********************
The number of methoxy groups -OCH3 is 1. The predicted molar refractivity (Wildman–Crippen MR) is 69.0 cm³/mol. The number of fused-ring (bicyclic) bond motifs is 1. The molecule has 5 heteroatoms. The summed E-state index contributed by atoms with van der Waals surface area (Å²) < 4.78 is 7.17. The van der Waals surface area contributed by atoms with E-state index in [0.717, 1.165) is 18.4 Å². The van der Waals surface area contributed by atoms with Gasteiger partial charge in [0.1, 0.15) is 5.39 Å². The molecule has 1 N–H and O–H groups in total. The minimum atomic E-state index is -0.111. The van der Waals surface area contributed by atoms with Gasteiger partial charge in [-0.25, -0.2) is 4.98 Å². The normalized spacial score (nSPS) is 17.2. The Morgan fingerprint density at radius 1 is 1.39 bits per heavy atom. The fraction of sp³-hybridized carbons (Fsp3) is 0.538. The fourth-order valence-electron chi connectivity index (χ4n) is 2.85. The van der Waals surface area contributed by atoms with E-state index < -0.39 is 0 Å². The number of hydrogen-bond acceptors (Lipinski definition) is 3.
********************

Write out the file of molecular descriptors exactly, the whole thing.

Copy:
The number of methoxy groups -OCH3 is 1. The predicted molar refractivity (Wildman–Crippen MR) is 69.0 cm³/mol. The number of fused-ring (bicyclic) bond motifs is 1. The molecule has 5 heteroatoms. The summed E-state index contributed by atoms with van der Waals surface area (Å²) < 4.78 is 7.17. The van der Waals surface area contributed by atoms with E-state index in [0.717, 1.165) is 18.4 Å². The van der Waals surface area contributed by atoms with Gasteiger partial charge in [0.1, 0.15) is 5.39 Å². The molecule has 1 N–H and O–H groups in total. The minimum atomic E-state index is -0.111. The van der Waals surface area contributed by atoms with Gasteiger partial charge in [-0.25, -0.2) is 4.98 Å². The normalized spacial score (nSPS) is 17.2. The Morgan fingerprint density at radius 1 is 1.39 bits per heavy atom. The fraction of sp³-hybridized carbons (Fsp3) is 0.538. The fourth-order valence-electron chi connectivity index (χ4n) is 2.85. The van der Waals surface area contributed by atoms with E-state index < -0.39 is 0 Å². The number of hydrogen-bond acceptors (Lipinski definition) is 3.